Nineties Retro Revival

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This column was originally published in the Central Western Daily on Tuesday 23rd August 2011.

I had the pleasure of catching up with three of my favourite early nineties bands this past weekend. Almost twenty years had passed since their commercial heyday but a packed Enmore Theatre is clear evidence that there is a demand out there for revived and revamped retro acts.

First up were Australian alternative darlings The Clouds. Formed in Sydney in 1990, they were renown for the trademark female harmonies of lead singers Jodi Phillis and Trish Young. I’m pleased to report that both were in fine voice and the band sounded as tight as the last time I saw them at one of the very first Big Day Out festivals, way back when it didn’t sell out in one day and I was young enough to not be annoyed by so many young people there.

In a short and sharp forty minute set, The Clouds had the mostly thirty-something crowd moving with all of their hits, including Say It, Soul Eater, Bower of Bliss and my favourite, Hieronymus. I loved the latter so much that I named my dog after it. Hieronymus Young still lives in Sydney with my parents.

Next up were UK alternative rock icons, The Wonder Stuff. Best known in Australia for their 1991 hit collaboration with Vic Reeves on lead vocals, Dizzy, the band released a string of popular albums between 1986 and 1994 including The Eight Legged Groove Machine, Hup and Never Loved Elvis. With charismatic red wine swilling front man Miles Hunt and original guitarist Mal Treece onboard, the rest of the band’s personnel have changed since they last toured Australia in 1991.

An hour long set breezed by as The Wonder Stuff pumped out favourite after favourite, including Unbearable, Circlesquare and The Size of a Cow at a million miles an hour. My mildly arthritic knees are still sore from all of the jumping up and down that seems to be the dance move of choice in a general admission crowd situation. Why can’t we all just sway?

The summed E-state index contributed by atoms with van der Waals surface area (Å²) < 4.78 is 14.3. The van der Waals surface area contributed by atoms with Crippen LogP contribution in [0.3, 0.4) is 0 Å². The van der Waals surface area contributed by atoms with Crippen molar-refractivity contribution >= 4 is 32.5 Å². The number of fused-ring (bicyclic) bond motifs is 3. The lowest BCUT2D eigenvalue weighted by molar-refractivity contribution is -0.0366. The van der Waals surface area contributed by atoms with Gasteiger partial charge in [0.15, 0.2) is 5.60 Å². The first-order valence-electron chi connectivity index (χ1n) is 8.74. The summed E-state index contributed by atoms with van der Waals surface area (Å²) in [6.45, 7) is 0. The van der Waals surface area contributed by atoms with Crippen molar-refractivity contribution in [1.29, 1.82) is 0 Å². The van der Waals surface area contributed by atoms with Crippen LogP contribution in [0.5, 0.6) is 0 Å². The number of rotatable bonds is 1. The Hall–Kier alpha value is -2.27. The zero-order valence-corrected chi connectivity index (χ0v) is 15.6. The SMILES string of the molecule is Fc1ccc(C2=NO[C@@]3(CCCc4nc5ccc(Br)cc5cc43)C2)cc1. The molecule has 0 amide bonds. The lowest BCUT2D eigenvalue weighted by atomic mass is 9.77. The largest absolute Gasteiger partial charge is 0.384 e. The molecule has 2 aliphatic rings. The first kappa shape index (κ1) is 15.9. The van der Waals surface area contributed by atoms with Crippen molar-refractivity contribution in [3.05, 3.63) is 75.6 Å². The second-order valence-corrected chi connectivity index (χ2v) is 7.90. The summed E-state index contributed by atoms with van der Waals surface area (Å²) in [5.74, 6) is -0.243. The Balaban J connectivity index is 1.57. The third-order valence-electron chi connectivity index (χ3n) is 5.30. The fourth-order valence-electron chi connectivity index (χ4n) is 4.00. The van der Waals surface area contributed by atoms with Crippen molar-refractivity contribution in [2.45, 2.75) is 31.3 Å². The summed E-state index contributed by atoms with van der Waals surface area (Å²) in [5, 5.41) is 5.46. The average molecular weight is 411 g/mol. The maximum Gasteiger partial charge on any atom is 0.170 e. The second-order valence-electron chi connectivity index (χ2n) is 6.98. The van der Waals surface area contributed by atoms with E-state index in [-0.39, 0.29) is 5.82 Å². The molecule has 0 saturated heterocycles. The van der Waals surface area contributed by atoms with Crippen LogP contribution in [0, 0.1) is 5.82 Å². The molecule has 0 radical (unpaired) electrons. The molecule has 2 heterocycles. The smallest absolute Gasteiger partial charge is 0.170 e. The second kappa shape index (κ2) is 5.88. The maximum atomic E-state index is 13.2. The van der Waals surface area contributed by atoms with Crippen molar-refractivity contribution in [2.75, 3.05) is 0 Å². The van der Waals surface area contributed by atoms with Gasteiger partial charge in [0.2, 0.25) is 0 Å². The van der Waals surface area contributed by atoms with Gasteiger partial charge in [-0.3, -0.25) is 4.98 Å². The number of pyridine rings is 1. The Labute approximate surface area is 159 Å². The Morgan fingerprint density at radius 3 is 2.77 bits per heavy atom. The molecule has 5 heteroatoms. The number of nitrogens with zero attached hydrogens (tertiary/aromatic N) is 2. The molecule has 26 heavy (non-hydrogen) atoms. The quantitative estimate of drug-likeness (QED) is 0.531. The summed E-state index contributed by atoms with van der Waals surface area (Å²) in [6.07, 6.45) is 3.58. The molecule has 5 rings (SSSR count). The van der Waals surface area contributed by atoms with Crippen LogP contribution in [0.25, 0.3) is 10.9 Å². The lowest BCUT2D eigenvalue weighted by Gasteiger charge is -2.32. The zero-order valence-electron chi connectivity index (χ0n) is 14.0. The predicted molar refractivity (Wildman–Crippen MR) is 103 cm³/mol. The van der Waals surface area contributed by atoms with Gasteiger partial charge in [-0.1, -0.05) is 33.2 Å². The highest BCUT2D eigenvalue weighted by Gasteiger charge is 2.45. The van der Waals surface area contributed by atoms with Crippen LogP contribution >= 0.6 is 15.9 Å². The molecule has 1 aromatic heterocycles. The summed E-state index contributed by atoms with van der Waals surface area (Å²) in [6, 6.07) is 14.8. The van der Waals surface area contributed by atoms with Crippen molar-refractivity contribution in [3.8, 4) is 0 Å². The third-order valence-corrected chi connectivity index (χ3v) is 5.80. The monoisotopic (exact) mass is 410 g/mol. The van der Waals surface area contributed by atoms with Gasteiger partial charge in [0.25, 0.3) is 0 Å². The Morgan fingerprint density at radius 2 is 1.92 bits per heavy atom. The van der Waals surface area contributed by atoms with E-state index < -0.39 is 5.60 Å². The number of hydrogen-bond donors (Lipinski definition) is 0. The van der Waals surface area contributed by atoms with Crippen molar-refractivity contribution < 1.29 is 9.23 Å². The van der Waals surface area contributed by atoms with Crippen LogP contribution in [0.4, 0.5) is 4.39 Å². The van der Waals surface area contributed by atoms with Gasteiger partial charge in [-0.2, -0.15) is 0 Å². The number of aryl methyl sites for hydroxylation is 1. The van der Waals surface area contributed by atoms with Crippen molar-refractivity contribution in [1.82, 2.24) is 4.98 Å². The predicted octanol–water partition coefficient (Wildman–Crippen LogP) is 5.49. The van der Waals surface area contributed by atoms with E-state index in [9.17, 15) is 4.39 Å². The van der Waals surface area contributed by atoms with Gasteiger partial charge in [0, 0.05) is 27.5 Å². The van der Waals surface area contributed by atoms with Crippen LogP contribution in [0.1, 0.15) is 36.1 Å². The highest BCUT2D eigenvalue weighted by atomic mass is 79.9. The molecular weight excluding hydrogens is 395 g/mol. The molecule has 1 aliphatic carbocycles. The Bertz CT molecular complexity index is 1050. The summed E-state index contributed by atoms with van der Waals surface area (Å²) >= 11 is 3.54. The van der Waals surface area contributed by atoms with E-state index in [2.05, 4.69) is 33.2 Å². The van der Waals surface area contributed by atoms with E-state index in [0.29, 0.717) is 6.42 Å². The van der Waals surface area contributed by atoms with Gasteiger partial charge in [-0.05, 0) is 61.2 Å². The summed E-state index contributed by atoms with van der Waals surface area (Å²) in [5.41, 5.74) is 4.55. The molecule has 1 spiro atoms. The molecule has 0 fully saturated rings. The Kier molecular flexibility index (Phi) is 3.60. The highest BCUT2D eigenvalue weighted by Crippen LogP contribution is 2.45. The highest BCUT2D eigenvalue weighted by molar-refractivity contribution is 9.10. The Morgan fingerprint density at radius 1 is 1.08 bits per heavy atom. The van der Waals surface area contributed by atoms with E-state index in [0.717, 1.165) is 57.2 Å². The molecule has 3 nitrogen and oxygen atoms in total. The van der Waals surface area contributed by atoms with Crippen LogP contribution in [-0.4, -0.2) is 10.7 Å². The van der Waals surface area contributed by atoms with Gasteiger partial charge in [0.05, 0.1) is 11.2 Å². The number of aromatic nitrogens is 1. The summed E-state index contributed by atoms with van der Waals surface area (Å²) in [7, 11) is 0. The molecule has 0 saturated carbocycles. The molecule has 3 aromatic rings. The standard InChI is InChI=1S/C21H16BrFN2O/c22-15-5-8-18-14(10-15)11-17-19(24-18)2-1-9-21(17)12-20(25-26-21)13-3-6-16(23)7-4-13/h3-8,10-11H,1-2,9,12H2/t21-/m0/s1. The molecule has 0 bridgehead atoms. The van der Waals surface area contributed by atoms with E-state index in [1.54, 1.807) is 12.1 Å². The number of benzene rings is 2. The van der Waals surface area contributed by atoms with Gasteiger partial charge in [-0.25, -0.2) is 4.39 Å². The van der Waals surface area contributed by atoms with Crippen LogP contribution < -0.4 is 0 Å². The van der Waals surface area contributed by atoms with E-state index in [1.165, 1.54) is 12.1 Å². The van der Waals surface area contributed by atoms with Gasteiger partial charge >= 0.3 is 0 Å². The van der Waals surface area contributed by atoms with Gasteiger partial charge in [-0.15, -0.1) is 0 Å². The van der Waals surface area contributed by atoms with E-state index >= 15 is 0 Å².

Headlining the show were Jesus Jones, a London based group who formed in 1988. Their biggest hit, Right Here, Right Now, has set the band up financially after its use in multitudes of advertising campaigns worldwide. Remarkably, the band’s lineup has not changed over the years, and they have never stopped touring.

In their distinct, rock fused with techno style, Jesus Jones delivered all of the hits and more, including Real, Real, Real and International Bright Young Thing. They last toured Australia in 1990, and I’m certain that except for an upgrade for their musical programming from floppy disc to hard drive, they sound exactly the same.

After a well deserved encore from the headliners, the show was over and the appreciative crowd poured out into the streets of Newtown bound for a nice cup of tea before bed. Well, we’re all quite a bit older now.

For a few short hours this weekend, the early nineties were back. I was studying for my HSC. Mickey Robbins and Helen Razer were hosting the Triple J breakfast show which I tuned into religiously in my mum’s station wagon as I drove to high school on my P plates. Kurt Cobain was still alive and life was good.

It doesn’t take much to work out that Generation X is all cashed up and looking for a retro good time. With Roxette, Bachelor Girl and 1927 reforming for reunion gigs soon and the upcoming Rewind festival, the interest in all things nineties is huge so expect to see other long dead acts be resuscitated for your enjoyment.

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Published in: on August 23, 2011 at 07:27  Leave a Comment  
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